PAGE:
Direct metal laser sintering (DMLS) is the leading additive method for making metal prototypes. It is similar to selective laser sintering of plastic resin, but is suitable for use with metals including aluminium, stainless steel, titanium, cobalt chrome and Inconel. It offers good accuracy and detail, and excellent mechanical properties. DMLS can be used for very small parts and features, and because it is an additive process, it can reproduce geometries that might be impossible to machine such as enclosed spaces. Layers can be as thin as 20 microns, and tolerances on small features can be as small as ±0.002 inches. Secondary operations on parts produced by DMLS can include machined drilling, slotting, milling and reaming, and finishing procedures including anodising, electro-polishing, hand polishing, and powder coating or painting.
- Capable of working with nearly any alloy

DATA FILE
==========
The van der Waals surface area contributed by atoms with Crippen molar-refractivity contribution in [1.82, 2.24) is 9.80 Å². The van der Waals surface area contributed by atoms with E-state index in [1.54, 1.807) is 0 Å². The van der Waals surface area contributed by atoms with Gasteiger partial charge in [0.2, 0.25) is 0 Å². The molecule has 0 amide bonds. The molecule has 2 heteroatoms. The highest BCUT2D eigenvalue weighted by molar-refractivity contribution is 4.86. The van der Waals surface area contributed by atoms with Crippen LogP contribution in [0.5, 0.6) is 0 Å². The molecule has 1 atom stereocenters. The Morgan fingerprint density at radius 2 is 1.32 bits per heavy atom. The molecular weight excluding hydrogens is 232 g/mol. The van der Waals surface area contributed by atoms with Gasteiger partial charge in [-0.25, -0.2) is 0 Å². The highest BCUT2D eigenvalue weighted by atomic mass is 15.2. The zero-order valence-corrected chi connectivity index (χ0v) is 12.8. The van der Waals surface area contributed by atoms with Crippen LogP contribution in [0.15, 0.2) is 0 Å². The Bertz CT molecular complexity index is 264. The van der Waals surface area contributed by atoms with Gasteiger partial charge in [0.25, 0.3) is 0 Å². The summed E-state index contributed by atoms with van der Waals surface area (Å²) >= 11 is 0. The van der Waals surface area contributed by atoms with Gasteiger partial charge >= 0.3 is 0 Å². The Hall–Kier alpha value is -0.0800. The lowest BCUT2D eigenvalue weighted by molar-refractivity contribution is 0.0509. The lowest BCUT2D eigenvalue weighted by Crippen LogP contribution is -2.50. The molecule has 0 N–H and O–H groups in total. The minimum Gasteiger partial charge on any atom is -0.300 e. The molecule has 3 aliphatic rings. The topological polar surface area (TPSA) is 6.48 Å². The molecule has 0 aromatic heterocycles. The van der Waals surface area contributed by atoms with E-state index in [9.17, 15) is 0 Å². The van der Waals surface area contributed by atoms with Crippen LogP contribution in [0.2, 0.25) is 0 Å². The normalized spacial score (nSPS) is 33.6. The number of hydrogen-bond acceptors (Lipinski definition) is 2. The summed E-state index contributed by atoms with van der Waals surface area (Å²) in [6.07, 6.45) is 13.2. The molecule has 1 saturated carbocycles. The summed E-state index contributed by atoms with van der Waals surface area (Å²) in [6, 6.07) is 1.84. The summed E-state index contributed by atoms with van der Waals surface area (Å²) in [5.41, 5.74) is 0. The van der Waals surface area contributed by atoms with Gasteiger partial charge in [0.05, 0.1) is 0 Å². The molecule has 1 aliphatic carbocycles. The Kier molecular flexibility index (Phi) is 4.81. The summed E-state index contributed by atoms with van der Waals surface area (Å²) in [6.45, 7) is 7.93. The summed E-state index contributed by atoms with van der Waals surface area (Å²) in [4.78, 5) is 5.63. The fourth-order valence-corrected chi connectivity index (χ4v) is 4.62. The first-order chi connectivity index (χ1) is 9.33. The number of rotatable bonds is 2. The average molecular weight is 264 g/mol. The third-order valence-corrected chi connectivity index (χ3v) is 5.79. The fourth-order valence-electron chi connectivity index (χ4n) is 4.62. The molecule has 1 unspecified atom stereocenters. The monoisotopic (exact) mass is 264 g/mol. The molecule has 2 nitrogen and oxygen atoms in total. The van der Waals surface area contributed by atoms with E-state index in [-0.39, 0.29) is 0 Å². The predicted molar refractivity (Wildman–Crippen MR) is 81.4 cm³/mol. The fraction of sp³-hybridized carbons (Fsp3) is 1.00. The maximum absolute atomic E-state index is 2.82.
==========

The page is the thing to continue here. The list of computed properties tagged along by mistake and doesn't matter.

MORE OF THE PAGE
- Mechanical properties parts equal to conventionally formed parts
- Can make geometries that are impossible to machine or cast
- Relatively slow
- Requires expertise to make quality parts
- Usually requires expensive post-processing
- Unwanted volume – build volume – material to be solidified + number of layers dictates the time and cost. Not the complexity of the part
- external corners to be round rather than sharp
- Overall, the most ideal geometries are small, self-supporting parts that would be difficult to manufacture through machining, are too expensive to investment cast, or are metal parts requiring short lead times.